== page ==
I regretted putting him in (SURPRISE!) by early December, but if we took him out, he'd never get in as a 1st grader. Kids that don't enroll at 3, usually lose the lottery for several consecutive years before they get into CM..... We were hostages of the district, and of his teacher because Benny would be in her class for three years.
Late fall ‘07, there was a parent education night. Instead of educating us on what our kids were working on, it was more like a Dr. Maria Montessori memorial service. It creped Dustin and I out....seemed kinda cultish to us. The teachers worship her. I understand respect; I understand gratitude, but not devotion to that extreme. It crepes me out just remembering the experience. Uck!
Our relationship with his teacher further deteriorated this spring. Benny began saying things like, “(teacher's name) didn’t make me reset today”, “I had to reset 3 times because I couldn’t find work”, etc. What the hell is ‘reset’, and why didn’t we know about it? If she had communicated her new disciplinary tool to us, that would’ve been one thing. There was no communication! None! Zilch! One day after school, Benny was particularly stressed. Turned out she screamed at him “RESET” and was very mad at him for approaching her while she worked with another student.
The next day I insisted on observing the class. "Reset" is similar to timeout, I learned, and basically calls for silence or order. I saw a mix of recognition and nervousness in children’s eyes as she called their name to work with her. She was actually respectfully affectionate with some children; my child not being a chosen, I guess. Benny came to me to ask what work he could do multiple times, and was clearly fearful of his teacher. I wanted to cry! I watched two kindergartener boys hopping in a circle hand-in-hand, singing ABC’s, and I saw the teacher hammer/humiliate them in front of everyone because that was a task they had mastered. (I had been enjoying the sign of life!)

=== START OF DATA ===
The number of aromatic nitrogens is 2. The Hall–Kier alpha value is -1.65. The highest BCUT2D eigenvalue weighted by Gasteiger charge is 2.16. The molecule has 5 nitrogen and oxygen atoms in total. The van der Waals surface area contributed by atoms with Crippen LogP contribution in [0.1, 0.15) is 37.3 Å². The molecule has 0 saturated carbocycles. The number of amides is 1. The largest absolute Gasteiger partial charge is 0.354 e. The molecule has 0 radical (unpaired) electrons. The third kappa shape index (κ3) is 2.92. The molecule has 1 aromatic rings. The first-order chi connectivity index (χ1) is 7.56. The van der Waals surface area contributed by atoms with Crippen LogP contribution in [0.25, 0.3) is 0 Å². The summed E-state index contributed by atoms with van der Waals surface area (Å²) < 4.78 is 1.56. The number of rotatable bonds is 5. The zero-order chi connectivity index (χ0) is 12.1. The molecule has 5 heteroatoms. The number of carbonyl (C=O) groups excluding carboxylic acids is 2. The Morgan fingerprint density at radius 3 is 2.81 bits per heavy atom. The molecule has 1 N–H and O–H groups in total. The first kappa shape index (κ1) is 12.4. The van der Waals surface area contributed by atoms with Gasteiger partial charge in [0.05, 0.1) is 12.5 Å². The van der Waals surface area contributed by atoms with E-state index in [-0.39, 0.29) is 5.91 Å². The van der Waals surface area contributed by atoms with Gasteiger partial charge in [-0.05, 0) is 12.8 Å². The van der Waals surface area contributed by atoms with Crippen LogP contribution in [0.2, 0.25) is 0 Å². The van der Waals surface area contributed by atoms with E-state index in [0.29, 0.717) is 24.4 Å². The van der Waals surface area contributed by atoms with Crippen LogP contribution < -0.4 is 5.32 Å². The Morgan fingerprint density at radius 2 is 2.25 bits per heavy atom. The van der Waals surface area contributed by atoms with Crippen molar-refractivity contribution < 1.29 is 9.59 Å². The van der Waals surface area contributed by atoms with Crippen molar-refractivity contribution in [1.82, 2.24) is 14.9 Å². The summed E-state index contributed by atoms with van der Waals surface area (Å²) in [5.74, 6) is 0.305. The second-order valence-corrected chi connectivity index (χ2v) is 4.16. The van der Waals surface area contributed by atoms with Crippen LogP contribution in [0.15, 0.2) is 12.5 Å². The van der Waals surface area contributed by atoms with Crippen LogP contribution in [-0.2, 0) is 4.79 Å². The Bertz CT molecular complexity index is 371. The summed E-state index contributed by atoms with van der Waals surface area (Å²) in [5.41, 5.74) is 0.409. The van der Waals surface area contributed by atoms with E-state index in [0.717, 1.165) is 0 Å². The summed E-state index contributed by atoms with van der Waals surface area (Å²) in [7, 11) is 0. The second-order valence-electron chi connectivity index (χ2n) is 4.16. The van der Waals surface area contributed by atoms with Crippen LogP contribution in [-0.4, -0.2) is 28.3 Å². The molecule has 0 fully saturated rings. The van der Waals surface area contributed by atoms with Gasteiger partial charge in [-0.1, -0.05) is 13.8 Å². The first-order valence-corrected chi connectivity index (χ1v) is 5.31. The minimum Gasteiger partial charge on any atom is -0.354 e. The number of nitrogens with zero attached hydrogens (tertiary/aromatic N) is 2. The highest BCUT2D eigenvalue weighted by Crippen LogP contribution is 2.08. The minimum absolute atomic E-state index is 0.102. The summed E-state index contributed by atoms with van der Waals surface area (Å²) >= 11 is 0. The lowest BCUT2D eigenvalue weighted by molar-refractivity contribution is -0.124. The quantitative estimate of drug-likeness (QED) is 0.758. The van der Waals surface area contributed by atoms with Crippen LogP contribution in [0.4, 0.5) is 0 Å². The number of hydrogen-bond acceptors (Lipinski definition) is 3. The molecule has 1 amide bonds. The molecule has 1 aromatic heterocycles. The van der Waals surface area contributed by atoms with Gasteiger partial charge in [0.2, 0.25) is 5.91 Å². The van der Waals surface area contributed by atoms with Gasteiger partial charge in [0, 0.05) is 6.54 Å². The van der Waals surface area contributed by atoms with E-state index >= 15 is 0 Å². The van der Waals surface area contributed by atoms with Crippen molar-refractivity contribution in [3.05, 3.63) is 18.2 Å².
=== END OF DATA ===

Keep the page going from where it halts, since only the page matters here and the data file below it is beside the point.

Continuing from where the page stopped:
Thus began my official quest for a new preschool!
SCREW THE SYSTEM!!!!!!!!!!!
I never thought I’d be saying this, but here goes it: Benny’s going to private school.
His new school is called Sunflower Preschool and it’s located right in our neighborhood (just .42 miles away). The founder/director decided to take the basic Montessori approach and combine it with a hands-on science-based curriculum. Kids are encouraged to learn through dramatic play, and the classrooms are just stunning! And the outdoor classroom is unbelievable. We’ve dropped in unexpectedly several times to find happy children supported by 3 – 5 teachers. The children socialize with each other and with the teachers – a welcoming sight and sound from a preschool! We’ve seen parents read books with their kids when dropping them off, push swings, etc.
Five good signs:
1) The teachers, children and parents that we have met haven’t been phased by us
2) The director asked me to attend a staff mtg “to educate us about yourself and keep open communication”
3) We get to go hang out at the preschool in July to make it a comfortable transition
4) Attendance at Back 2 School Night is required
5) Check out the Ramp
LOLOL Can you tell I’m ‘coop mom’ material? (We have a cooperative K – 8 lined up!)
The most amazing part…I found a way to pay for it! Freeeeeeeeeeeewwwwwwwwwwwwww!
We’ll see how Benny’s second year of preschool goes!